Every IT security organization should evaluate at which stage the measures already taken are in order to avoid redundant security analyses. For this purpose it is important to define the current maturity level of the company, since the different security assessments, such as pentesting, build on each other. Often there are also legal and regulatory requirements of the relevant industry, markets or countries. It would not make sense to carry out a complex attack simulation, if no simple vulnerability scan or penetration test has been carried out before, because the chance of success is almost 100% and the corresponding findings are not meaningful.
This article, after a definition of the different levels of maturity, aims to clarify the following key question:
When does which IT security service make sense?
Technical and Organizational Measures
Technical and organizational measures (TOM) are the measures prescribed by Art. 32 of the Basic Data Protection Regulation (DSGVO) to ensure the security of the processing of personal data. All of the points described fall under the principle of proportionality, which means that service providers do not necessarily have to take the same protective measures as the client, for example. Every IT responsible person should thoroughly deal with this measure in order to create a data protection compliant and company-wide concept.
The technical measures have an influence on data processing. This therefore includes all measures that guarantee IT security from the systems used to the security of the building.
Examples for this subcategory are:
- Encryption of the data medium or the data transmission
- Automatic backups
- Availability control
- Input control (revision security and user identification)
- Access control
- Forwarding control
The organizational measures influence the general conditions of the technical processing. Accordingly, they represent all non-technical measures.
Examples for this subcategory are:
- Emergency Management
- Access control
- Order control
- Training of employees in data protection
- Separation monitoring
- Obligation of confidentiality of employees
- Data protection management
- Principle of dual control
IT Vulnerability Analysis
This type of security analysis is the simplest security assessment, which checks how secure the internal IT infrastructure is against external or internal attackers. It can provide a good overview of the organization's attack surface and serves as a simple means of obtaining the information needed for further assessment, such as penetration testing.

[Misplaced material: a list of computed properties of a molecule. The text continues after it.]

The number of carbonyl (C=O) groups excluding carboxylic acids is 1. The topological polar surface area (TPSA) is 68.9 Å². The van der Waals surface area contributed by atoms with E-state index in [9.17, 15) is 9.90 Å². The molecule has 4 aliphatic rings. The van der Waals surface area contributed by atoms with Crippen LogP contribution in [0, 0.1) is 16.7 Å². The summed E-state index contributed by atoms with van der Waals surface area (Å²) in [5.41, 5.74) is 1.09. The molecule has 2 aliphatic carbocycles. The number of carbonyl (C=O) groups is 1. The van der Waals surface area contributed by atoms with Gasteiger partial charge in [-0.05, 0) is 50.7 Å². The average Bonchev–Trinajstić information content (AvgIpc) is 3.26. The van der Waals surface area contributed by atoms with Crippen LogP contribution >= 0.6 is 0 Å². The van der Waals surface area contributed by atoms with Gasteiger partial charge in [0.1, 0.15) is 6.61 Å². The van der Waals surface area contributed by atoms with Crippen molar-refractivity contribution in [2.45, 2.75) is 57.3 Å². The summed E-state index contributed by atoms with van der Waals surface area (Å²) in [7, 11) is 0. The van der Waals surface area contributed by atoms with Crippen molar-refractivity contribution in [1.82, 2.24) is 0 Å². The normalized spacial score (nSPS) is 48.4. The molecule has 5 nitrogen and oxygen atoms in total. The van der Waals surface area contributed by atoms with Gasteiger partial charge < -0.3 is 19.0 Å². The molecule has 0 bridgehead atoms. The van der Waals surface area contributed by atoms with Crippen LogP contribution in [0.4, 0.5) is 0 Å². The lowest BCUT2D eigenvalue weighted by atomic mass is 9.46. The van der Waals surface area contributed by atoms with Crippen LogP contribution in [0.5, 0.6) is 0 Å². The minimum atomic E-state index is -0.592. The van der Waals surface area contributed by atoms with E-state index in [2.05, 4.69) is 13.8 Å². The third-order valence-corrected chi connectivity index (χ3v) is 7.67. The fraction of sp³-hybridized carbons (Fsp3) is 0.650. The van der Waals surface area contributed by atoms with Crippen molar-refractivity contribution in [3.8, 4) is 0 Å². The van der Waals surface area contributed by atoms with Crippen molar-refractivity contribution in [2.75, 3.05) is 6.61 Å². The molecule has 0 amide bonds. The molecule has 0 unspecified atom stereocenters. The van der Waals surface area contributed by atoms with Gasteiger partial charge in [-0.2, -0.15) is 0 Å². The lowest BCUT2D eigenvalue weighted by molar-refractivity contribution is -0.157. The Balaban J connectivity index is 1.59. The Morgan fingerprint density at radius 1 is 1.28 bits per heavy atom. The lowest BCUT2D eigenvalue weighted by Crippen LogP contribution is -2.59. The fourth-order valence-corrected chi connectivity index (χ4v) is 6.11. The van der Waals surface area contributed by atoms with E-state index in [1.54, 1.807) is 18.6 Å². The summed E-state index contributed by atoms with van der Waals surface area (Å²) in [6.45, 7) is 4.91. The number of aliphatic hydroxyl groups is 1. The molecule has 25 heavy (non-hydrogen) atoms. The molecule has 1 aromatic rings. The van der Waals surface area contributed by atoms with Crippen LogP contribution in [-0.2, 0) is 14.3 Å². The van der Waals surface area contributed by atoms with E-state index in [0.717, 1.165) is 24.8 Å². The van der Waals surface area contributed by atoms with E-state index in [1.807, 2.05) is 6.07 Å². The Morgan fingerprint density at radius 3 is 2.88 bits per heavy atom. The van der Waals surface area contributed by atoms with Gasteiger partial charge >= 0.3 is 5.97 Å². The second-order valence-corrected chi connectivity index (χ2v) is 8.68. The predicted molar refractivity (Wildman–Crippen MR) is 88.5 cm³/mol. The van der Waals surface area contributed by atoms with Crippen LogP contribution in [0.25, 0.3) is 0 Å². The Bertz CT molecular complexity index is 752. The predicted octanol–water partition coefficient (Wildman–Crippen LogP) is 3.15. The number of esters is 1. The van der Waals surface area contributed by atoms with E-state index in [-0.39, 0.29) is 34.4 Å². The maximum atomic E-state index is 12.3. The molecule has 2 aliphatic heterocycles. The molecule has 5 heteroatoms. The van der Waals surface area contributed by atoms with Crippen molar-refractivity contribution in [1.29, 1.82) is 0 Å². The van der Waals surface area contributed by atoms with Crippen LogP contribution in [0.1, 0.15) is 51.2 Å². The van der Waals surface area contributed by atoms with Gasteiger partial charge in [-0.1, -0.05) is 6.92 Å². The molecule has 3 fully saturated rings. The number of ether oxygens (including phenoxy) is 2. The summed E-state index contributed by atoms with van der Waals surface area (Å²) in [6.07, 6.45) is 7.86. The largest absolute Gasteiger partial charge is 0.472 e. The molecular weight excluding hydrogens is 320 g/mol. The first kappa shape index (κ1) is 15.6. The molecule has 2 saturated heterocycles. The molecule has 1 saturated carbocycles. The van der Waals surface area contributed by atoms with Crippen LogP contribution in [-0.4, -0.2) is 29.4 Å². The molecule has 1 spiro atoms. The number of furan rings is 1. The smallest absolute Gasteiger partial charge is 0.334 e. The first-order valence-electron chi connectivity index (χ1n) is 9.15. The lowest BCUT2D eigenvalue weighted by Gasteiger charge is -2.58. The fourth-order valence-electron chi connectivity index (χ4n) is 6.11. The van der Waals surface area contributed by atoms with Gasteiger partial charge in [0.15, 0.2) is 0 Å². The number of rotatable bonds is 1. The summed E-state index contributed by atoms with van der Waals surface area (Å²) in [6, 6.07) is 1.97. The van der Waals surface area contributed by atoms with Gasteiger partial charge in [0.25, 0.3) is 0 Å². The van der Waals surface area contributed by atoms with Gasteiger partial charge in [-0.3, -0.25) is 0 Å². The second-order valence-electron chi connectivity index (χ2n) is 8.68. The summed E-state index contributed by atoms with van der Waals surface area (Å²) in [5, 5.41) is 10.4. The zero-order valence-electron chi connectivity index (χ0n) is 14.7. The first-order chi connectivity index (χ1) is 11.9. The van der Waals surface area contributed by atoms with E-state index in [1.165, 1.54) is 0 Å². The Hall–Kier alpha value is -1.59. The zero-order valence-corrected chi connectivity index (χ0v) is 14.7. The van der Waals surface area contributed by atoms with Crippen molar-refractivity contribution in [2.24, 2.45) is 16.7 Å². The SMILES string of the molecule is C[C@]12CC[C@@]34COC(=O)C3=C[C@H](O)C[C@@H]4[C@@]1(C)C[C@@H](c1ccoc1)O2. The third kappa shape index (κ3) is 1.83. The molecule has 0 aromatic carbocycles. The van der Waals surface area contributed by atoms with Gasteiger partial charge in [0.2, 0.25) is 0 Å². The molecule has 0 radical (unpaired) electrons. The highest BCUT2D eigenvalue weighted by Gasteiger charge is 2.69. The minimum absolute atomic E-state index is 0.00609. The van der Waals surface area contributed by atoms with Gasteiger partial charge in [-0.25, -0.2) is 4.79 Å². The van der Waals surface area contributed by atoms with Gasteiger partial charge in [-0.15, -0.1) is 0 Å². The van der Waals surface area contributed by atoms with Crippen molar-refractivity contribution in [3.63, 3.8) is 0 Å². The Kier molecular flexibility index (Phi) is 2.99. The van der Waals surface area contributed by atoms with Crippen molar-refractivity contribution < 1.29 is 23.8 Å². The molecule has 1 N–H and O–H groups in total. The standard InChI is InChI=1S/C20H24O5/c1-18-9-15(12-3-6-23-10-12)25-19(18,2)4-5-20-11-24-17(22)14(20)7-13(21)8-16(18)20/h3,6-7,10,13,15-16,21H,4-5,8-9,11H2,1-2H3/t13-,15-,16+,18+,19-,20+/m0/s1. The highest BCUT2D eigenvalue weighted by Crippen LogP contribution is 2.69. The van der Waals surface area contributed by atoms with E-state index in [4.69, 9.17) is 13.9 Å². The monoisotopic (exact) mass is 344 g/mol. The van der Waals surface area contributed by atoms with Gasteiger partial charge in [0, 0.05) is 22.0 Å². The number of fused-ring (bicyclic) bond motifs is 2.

IT vulnerabilities are identified that have already been reported or are caused by outdated software. Often the risk of danger can be solved by an active and good patch management. Complex vulnerabilities cannot be found with a vulnerability check because no in-depth analysis is performed..
In a pentest, the manual evaluation is in the foreground, since an automated security scan does not include complex attack chaining. Pentesting is therefore one of the more complex IT security audits, since a serious vulnerability can be created from several vulnerabilities of low criticality. Often process-related weaknesses in the business logic of web or API components are also found, so an independent check of the IT infrastructure, web applications and mobile apps is very important. A pen test always includes details of the vulnerability and detailed remediation steps for the IT stakeholders or developers.
For a high level of IT security a thorough examination of software and hardware is required!
Attack simulations, often called Red Teaming, go far beyond pure infrastructure and application security. It emulates a malicious actor actively attacking and trying to escape detection, similar to an Advanced Persistent Threat (APT). Spearphising attacks also fall into this category of attacks, as this is also a way to test the response of internal IT processes. Phishing attacks are a form of digital social engineering, which are often the starting point for lateral movement.
The goal is always to present a successful data exfiltration and an immediate threat, which should reflect the emergency. An attack simulation thus tests the IT processes and employees by actively challenging them by a malicious actor
The Maturity Model of IT Security
The maturity of a company or a process is compared with a development path divided into levels. A certain level is reached depending on the capability. The values of IT security are defined in certain criteria in relation to maximum achievable states. The optimum would be if an organization could withstand a continuous attack simulation.
A comprehensive maturity model should be created to assess where the process or business needs to be developed and whether security standards such as IT-Grundschutz, BSI 100-x and ISO2700x are relevant. If no measures have been taken, then the setup for the technical and organizational measures should be started. Only then should a penetration test be carried out and after the implementation of the hardening measures an attack simulation.